“I generally work the topwater fast,” Bolton said. “The fish are pretty aggressive and competitive. As the water cools more and starts approaching that 55 degree mark, I’ll slow down.”
As he mentioned, 55 degrees is the time when he’ll start putting the topwater down and focusing more on other techniques. But from the time the water starts cooling at the end of the summer all the way to the 55 degree water temps, often a 30 degree or more span, he keeps a topwater or several on the deck.
He prefers a walking bait over most other topwater baits for this time of year. A buzzbait is probably a closer second as the water cools further into the fall. But he focuses on those continuously moving walkers and buzzers as opposed to prop baits and poppers for a reason.
“I think a popper and prop bait are great lures for targeting bass on a specific spot or piece of cover,” Bolton said. “In the spring when the bass are locked on pieces of cover before, during and after the spawn, those baits are perfect. But in the fall it seems the bass are roaming a lot more and swimming around chasing shad more, so I want a bait that covers a lot of water.”
One thing Bolton commented on was the need to make lots of casts. If he’s fishing a point that has the right look and potential, he might make casts to one side, then across the top, then down the top then down the other side and then turn the boat and do it again. He proved it to us recently on the water catching several bass in multiple passes on small flat midway back in a bay. This also applies to when he sees something like an isolated patch of grass, stump or piece of brush.
The bass aren’t sitting in one spot. They are constantly moving and you’ve got to give yourself as many opportunities to intersect with them as possible. And there are times when the bass are merely inches off the back. And other times they are 20 or 30 yards off the bank. So he’ll work a topwater back as far as he thinks he’s in the zone.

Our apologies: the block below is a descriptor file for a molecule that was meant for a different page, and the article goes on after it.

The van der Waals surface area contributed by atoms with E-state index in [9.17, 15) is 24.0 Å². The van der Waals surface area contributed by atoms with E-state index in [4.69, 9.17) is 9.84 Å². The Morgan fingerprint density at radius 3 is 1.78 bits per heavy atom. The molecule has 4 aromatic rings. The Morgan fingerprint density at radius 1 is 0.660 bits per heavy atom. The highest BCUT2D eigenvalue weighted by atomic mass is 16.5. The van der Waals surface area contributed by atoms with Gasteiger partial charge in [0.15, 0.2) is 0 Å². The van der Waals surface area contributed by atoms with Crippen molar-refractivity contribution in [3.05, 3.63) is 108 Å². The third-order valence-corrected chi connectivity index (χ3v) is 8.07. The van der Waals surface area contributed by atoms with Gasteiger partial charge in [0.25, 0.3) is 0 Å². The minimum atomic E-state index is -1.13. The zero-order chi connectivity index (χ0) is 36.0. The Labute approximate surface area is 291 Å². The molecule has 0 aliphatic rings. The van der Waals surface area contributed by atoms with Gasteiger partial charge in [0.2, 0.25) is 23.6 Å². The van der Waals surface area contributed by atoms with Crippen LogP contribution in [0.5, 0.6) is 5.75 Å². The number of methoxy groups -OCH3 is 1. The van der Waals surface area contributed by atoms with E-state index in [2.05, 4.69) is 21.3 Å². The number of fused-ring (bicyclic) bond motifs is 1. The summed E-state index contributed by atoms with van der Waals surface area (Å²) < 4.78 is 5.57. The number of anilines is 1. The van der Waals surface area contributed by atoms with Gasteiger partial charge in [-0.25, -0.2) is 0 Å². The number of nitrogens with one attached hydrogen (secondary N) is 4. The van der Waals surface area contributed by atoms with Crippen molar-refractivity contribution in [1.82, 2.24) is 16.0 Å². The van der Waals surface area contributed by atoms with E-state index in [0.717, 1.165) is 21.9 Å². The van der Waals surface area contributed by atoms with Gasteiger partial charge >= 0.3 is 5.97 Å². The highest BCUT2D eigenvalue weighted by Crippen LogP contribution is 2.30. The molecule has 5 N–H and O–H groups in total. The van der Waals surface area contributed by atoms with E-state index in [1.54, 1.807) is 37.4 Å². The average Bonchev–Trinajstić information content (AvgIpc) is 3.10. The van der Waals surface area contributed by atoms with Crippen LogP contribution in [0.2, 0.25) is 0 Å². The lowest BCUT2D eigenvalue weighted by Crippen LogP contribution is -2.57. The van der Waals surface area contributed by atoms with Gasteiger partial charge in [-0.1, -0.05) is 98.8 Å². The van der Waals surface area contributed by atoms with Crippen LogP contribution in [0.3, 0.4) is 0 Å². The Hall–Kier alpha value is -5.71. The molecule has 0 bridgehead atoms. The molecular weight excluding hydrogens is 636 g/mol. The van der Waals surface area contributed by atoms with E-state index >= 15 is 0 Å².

Bolton likes the flats in the fall. The fish are easier to target because the water column is limited and they can see the topwater bait well without being way out of the strike zone like they are on deeper points. For that reason he also likes an all white lure or a good shad profile that the fish can see and silhouette from a distance.
Beyond the color, he’ll modify his topwater walkers by adding a feather to the rear treble, adding larger better than stock hooks if the bait allows, and even on occasion he’ll drill a walking bait, add some split shot and reseal the bait to give it more noise and sound a little different than his stock baits if he feels fish are conditioned on a fishery.
The larger hooks give him better hookups with swiping bass, but anglers need to play with this. Some baits if you add hooks that are too big, you kill the action of the bait. And if the hook shanks are too long the hooks could keep snagging on each other. So play with short shank round bend trebles, in larger sizes and test the baits to make sure they fish effectively.
Bolton recounted numerous bass fishing trips where a topwater not only caught his biggest bass in fall tournaments but caught the most weight in several tournaments. They are effective from spring through fall, but this season may actually be the best time to catch a big bass on a top.